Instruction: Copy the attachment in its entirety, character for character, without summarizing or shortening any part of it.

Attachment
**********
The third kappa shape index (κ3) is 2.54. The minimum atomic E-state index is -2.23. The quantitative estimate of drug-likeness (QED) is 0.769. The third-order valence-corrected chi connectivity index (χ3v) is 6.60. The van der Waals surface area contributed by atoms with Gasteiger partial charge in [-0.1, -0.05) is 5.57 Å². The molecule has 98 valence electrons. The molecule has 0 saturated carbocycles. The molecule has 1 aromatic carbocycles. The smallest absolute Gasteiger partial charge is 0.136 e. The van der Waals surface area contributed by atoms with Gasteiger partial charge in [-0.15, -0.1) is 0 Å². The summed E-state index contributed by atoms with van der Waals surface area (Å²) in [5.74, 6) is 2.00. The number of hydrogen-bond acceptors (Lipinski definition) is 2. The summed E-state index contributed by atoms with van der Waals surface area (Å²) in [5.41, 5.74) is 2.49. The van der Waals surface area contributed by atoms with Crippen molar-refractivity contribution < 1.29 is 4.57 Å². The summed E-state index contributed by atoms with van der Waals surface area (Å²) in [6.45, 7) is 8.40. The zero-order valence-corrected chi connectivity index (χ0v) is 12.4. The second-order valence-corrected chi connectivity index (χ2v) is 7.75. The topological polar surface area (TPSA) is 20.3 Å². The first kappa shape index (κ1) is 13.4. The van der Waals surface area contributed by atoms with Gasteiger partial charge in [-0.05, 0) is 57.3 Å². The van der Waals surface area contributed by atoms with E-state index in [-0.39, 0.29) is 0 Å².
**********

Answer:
The third kappa shape index (κ3) is 2.54. The minimum atomic E-state index is -2.23. The quantitative estimate of drug-likeness (QED) is 0.769. The third-order valence-corrected chi connectivity index (χ3v) is 6.60. The van der Waals surface area contributed by atoms with Gasteiger partial charge in [-0.1, -0.05) is 5.57 Å². The molecule has 98 valence electrons. The molecule has 0 saturated carbocycles. The molecule has 1 aromatic carbocycles. The smallest absolute Gasteiger partial charge is 0.136 e. The van der Waals surface area contributed by atoms with Gasteiger partial charge in [-0.15, -0.1) is 0 Å². The summed E-state index contributed by atoms with van der Waals surface area (Å²) in [5.74, 6) is 2.00. The number of hydrogen-bond acceptors (Lipinski definition) is 2. The summed E-state index contributed by atoms with van der Waals surface area (Å²) in [5.41, 5.74) is 2.49. The van der Waals surface area contributed by atoms with Crippen molar-refractivity contribution < 1.29 is 4.57 Å². The summed E-state index contributed by atoms with van der Waals surface area (Å²) in [6.45, 7) is 8.40. The zero-order valence-corrected chi connectivity index (χ0v) is 12.4. The second-order valence-corrected chi connectivity index (χ2v) is 7.75. The topological polar surface area (TPSA) is 20.3 Å². The first kappa shape index (κ1) is 13.4. The van der Waals surface area contributed by atoms with Gasteiger partial charge in [-0.05, 0) is 57.3 Å². The van der Waals surface area contributed by atoms with E-state index in [-0.39, 0.29) is 0 Å².